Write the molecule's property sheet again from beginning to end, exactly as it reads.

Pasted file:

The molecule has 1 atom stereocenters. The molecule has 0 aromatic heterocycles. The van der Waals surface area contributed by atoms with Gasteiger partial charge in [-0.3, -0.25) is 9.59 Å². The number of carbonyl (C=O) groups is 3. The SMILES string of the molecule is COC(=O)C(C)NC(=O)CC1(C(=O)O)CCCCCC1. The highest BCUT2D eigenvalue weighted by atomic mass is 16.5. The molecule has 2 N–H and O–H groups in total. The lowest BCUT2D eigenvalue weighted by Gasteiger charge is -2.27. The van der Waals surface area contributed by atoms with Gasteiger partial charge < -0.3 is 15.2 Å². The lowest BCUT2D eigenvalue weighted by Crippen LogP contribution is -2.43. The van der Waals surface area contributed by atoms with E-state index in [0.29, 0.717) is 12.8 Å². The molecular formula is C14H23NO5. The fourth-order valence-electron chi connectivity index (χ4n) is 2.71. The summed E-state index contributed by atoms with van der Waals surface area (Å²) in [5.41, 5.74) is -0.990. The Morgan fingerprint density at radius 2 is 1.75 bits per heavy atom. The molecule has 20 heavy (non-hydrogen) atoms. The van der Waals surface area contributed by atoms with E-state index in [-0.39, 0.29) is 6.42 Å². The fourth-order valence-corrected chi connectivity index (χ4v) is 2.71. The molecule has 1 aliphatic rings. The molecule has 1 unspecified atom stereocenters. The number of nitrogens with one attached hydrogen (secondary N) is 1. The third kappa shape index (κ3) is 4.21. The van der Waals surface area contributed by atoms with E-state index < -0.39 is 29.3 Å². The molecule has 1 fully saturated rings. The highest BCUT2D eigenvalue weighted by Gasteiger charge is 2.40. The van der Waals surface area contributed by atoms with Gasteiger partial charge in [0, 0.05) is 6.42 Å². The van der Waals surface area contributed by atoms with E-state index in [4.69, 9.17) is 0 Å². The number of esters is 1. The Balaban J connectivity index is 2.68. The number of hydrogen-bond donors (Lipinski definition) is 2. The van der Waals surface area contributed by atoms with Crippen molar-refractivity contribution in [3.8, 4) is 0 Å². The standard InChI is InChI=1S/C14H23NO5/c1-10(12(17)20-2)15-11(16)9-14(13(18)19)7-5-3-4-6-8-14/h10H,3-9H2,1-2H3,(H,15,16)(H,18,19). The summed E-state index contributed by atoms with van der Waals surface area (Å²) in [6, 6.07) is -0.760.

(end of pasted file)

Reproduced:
The molecule has 1 atom stereocenters. The molecule has 0 aromatic heterocycles. The van der Waals surface area contributed by atoms with Gasteiger partial charge in [-0.3, -0.25) is 9.59 Å². The number of carbonyl (C=O) groups is 3. The SMILES string of the molecule is COC(=O)C(C)NC(=O)CC1(C(=O)O)CCCCCC1. The highest BCUT2D eigenvalue weighted by atomic mass is 16.5. The molecule has 2 N–H and O–H groups in total. The lowest BCUT2D eigenvalue weighted by Gasteiger charge is -2.27. The van der Waals surface area contributed by atoms with Gasteiger partial charge < -0.3 is 15.2 Å². The lowest BCUT2D eigenvalue weighted by Crippen LogP contribution is -2.43. The van der Waals surface area contributed by atoms with E-state index in [0.29, 0.717) is 12.8 Å². The molecular formula is C14H23NO5. The fourth-order valence-electron chi connectivity index (χ4n) is 2.71. The summed E-state index contributed by atoms with van der Waals surface area (Å²) in [5.41, 5.74) is -0.990. The Morgan fingerprint density at radius 2 is 1.75 bits per heavy atom. The molecule has 20 heavy (non-hydrogen) atoms. The van der Waals surface area contributed by atoms with E-state index in [-0.39, 0.29) is 6.42 Å². The fourth-order valence-corrected chi connectivity index (χ4v) is 2.71. The molecule has 1 aliphatic rings. The molecule has 1 unspecified atom stereocenters. The number of nitrogens with one attached hydrogen (secondary N) is 1. The third kappa shape index (κ3) is 4.21. The van der Waals surface area contributed by atoms with E-state index < -0.39 is 29.3 Å². The molecule has 1 fully saturated rings. The highest BCUT2D eigenvalue weighted by Gasteiger charge is 2.40. The van der Waals surface area contributed by atoms with Gasteiger partial charge in [0, 0.05) is 6.42 Å². The van der Waals surface area contributed by atoms with E-state index in [4.69, 9.17) is 0 Å². The number of esters is 1. The Balaban J connectivity index is 2.68. The number of hydrogen-bond donors (Lipinski definition) is 2. The van der Waals surface area contributed by atoms with Crippen molar-refractivity contribution in [3.8, 4) is 0 Å². The standard InChI is InChI=1S/C14H23NO5/c1-10(12(17)20-2)15-11(16)9-14(13(18)19)7-5-3-4-6-8-14/h10H,3-9H2,1-2H3,(H,15,16)(H,18,19). The summed E-state index contributed by atoms with van der Waals surface area (Å²) in [6, 6.07) is -0.760.